Normal probability plot

From Wikipedia, the free encyclopedia
Jump to: navigation, search

The normal probability plot is a graphical technique to identify substantive departures from normality. This includes identifying outliers, skewness, kurtosis, a need for transformations, and mixtures. Normal probability plots are made of raw data, residuals from model fits, and estimated parameters.

A normal probability plot

In a normal probability plot (also called a "normal plot"), the sorted data are plotted vs. values selected to make the resulting image look close to a straight line if the data are approximately normally distributed. Deviations from a straight line suggest departures from normality. The plotting can be manually performed by using a special graph paper, called normal probability paper. With modern computers normal plots are commonly made with software.

The normal probability plot is a special case of the Q–Q probability plot for a normal distribution. The theoretical quantiles are generally chosen to approximate either the mean or the median of the corresponding order statistics.

Definition[edit]

The normal probability plot is formed by plotting the sorted data vs. an approximation to the means or medians of the corresponding order statistics; see rankit. Some users plot the data on the vertical axis;[1] others plot the data on the horizontal axis.[2][3]

Different sources uses slightly different approximations for rankits. The formula used by the "qqnorm" function in the basic "stats" package in R (programming language) is as follows:

 z_i = \Phi^{-1}\left( \frac{i-a}{n+1-2a} \right),

for i = 1, 2, ..., n, where

a = 3/8 if n ≤ 10 and
0.5 for n > 10,

and Φ−1 is the standard normal quantile function.

If the data are consistent with a sample from a normal distribution, the points should lie close to a straight line. As a reference, a straight line can be fit to the points. The further the points vary from this line, the greater the indication of departure from normality. If the sample has mean 0, standard deviation 1 then a line through 0 with slope 1 could be used.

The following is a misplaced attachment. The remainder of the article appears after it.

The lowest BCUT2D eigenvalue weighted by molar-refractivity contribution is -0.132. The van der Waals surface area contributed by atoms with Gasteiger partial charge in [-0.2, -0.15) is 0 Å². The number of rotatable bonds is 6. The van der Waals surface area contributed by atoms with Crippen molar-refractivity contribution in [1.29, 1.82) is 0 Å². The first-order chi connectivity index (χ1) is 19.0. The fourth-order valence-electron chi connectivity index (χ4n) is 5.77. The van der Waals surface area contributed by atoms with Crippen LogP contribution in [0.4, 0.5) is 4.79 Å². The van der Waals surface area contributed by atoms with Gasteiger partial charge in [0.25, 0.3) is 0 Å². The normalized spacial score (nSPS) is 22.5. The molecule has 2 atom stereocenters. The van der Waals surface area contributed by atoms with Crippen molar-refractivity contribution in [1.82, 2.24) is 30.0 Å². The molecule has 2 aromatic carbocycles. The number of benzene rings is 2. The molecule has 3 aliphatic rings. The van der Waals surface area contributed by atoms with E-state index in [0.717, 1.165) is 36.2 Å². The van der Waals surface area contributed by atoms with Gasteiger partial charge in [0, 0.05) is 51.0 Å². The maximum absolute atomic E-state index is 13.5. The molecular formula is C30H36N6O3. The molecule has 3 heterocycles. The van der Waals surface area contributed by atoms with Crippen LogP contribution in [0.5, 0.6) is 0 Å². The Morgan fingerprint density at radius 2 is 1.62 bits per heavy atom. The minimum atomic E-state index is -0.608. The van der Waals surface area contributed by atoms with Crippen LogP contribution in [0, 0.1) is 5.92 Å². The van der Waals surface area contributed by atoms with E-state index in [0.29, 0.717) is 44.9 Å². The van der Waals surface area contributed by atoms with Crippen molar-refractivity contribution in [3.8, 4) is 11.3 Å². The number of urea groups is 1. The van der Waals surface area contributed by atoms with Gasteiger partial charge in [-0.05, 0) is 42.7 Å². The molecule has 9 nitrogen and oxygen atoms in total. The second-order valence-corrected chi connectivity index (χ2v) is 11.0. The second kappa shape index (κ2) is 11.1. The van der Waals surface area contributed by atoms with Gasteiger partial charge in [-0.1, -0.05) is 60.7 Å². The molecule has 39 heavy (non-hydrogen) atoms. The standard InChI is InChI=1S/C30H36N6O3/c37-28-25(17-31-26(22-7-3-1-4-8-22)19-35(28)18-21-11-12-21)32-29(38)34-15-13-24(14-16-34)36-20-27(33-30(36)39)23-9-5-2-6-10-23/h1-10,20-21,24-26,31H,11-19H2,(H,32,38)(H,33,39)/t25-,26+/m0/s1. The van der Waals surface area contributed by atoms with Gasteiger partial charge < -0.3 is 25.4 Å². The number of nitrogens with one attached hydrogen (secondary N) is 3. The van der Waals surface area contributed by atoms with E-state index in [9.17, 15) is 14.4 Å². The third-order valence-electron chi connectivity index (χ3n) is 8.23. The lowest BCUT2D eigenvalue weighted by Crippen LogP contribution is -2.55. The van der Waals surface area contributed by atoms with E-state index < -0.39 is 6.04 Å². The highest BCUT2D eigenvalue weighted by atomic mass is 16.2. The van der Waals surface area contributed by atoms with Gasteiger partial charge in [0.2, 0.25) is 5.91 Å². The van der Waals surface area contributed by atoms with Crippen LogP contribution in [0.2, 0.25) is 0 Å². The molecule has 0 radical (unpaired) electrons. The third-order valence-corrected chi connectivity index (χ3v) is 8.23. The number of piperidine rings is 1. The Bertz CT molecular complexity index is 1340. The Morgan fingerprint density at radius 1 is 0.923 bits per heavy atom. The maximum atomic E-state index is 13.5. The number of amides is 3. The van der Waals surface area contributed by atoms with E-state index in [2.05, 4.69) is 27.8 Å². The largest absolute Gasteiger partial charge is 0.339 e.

With more points, random deviations from a line will be less pronounced. Normal plots are often used with as few as 7 points, e.g., with plotting the effects in a saturated model from a 2-level fractional factorial experiment. With fewer points, it becomes harder to distinguish between random variability and a substantive deviation from normality.

Other distributions[edit]

Main article: Probability plot

Probability plots for distributions other than the normal are computed in exactly the same way. The normal quantile function Φ−1 is simply replaced by the quantile function of the desired distribution. In this way, a probability plot can easily be generated for any distribution for which one has the quantile function.

With a location-scale family of distributions, the location and scale parameters of the distribution can be estimated from the intercept and the slope of the line. For other distributions the parameters must first be estimated before a probability plot can be made.

Examples[edit]

This is a sample of size 50 from a normal distribution, plotted as both a histogram, and a normal probability plot.

This is a sample of size 50 from a right-skewed distribution, plotted as both a histogram, and a normal probability plot.

This is a sample of size 50 from a uniform distribution, plotted as both a histogram, and a normal probability plot.

See also[edit]

References[edit]

 This article incorporates public domain material from websites or documents of the National Institute of Standards and Technology.

  1. ^ e.g., Chambers et al. (1983, ch. 6. Assessing distributional assumptions about data, p. 194)
  2. ^ Box, George E. P.; Draper, Norman (2007), Response Surfaces, Mixtures, and Ridge Analysis (2nd ed.), Wiley, ISBN 978-0-470-05357-7 
  3. ^ Titterington, D. M.; Smith, A. F. M.; Makov, U. E. (1985), "4. Learning about the parameters of a mixture", Statistical Analysis of Finite Mixture Distributions, Wiley, ISBN 0-471-90763-4 

Further reading[edit]

  • Chambers, John; William Cleveland; Beat Kleiner; Paul Tukey (1983). Graphical Methods for Data Analysis. Wadsworth. 

External links[edit]